In all, the U.S. women broke six American records, but for the most part, they were no match for the East Germans, who went one-two in six events. The G.D.R. women worked out to amplified rock music ("It keeps them happy," said Coach Horst Kleefeld) and got a world record from veteran Ulrike Tauber, who won the 200 individual medley in 2:15.85, lowering her own record for the second time in a week. But the show-stealer was 15-year-old newcomer Christiane Knacke, a Berliner with pierced ears and a powerhouse stroke that carried her to a world record in the 100 butterfly. Her 59.78 clocking was .35 below the record of retired countrywoman Kornelia Ender.
At least the U.S. women fared no worse than the G.D.R. men. Gregor Arnicke twice touched out American Rick Hofstetter to win the 100 and 200 breast-stroke. Despite his mediocre times (1:04.88 and 2:21.84), Arnicke's victories aroused the decorous home folks to something resembling fervor. But that was pretty much it for the G.D.R. men.
The U.S. men went one-two in seven events and some of them clearly regarded the competition as little more than a tune-up for the dual meet this weekend in Leningrad against the fast-improving Soviets. Goodell, for example, won the 400 freestyle in 3:51.56, trimming .37 off his world record, even though he was unchallenged most of the way, and then he took the 1,500 in an eased-up 15:27.99. That was more than 25 seconds over his world record of 15:02.4 and Goodell admitted to saving himself for an expected duel with Russia's Vladimir Salnikov.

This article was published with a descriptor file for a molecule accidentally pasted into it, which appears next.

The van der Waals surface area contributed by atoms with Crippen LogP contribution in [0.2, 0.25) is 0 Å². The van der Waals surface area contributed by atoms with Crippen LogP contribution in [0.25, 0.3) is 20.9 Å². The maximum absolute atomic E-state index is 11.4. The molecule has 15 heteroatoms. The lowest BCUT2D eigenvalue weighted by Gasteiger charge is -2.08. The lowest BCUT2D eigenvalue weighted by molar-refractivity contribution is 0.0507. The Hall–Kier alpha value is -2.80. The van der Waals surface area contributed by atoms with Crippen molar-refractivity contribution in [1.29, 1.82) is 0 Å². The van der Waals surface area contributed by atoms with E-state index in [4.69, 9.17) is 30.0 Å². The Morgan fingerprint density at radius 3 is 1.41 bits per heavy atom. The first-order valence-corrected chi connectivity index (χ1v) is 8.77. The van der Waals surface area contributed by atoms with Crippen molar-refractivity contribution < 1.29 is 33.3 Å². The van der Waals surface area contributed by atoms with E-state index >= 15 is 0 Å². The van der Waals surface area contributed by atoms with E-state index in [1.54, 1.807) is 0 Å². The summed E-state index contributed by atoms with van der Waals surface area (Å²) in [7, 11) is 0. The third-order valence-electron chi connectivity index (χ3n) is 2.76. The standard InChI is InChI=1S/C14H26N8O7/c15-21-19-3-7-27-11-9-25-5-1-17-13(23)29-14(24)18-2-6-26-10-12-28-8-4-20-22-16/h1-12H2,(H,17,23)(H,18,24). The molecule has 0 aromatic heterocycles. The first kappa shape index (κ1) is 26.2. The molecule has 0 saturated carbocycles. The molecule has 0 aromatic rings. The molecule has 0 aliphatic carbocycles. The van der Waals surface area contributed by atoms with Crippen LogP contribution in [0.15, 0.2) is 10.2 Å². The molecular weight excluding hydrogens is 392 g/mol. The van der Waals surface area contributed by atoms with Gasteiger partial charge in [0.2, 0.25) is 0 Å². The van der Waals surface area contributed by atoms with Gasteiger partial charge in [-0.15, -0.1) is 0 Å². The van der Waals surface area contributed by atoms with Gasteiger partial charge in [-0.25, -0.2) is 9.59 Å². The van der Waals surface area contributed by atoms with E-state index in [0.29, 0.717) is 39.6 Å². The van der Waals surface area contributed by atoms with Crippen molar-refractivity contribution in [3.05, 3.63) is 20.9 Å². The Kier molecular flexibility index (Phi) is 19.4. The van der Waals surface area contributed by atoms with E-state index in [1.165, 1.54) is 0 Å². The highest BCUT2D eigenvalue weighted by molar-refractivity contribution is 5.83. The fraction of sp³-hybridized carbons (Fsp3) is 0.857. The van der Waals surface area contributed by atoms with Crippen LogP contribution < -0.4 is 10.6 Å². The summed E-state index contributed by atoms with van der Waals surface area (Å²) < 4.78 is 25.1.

"I started to taper my training for the Nationals last week and I'm just beginning to peak," Goodell said. "It should be really good next week."
As one of the oldest members of the men's team—he is 22—Joe Bottom was probably wise not to save himself. The easygoing 6'4�" Bottom has long been one of swimming's brightest performers but he began to break records in a big way only at this year's NCAA meet in Cleveland. There, rounding out his collegiate career for Southern Cal. he eclipsed Spitz' five-year-old American record in the 100-yard butterfly, while also becoming the first man to go under 20 seconds in the 50-yard free.
Still, there seemed little chance that Bottom could break the world record in the metric version of the 100 fly—not in Berlin, anyway. The night before the swim he tossed and turned and had to take a sleeping pill. Then he overslept the next day, missing his usual prerace warmup swim. "I wasn't as prepared as I would have liked," he said. "I was a little rushed."
He was still rushing when he hit the water. In an outside lane, Bottom moved as far as he could from Pyttel, who was in the lane next to him, "to avoid turbulence," he later explained. He had the race wrapped up by the turn and the only question remaining was whether he could get the record.
He got it with a lunge to the wall that made it clear he had been going for it all along. It was the last of Spitz' world records to fall, a milestone that had U.S. breaststroker Jeff Freeman hollering happily on the pool deck. "Spitz is gone. He is no more."
It seemed an odd thing to say about somebody who was right there at pool-side—and who warmly congratulated Bottom. But Freeman was right. As far as the record book is concerned, Mark Spitz is no more. Joe Bottom, co-captain of the touring U.S. swim team, did away with him in Berlin with a world record that indeed was very conspicuous.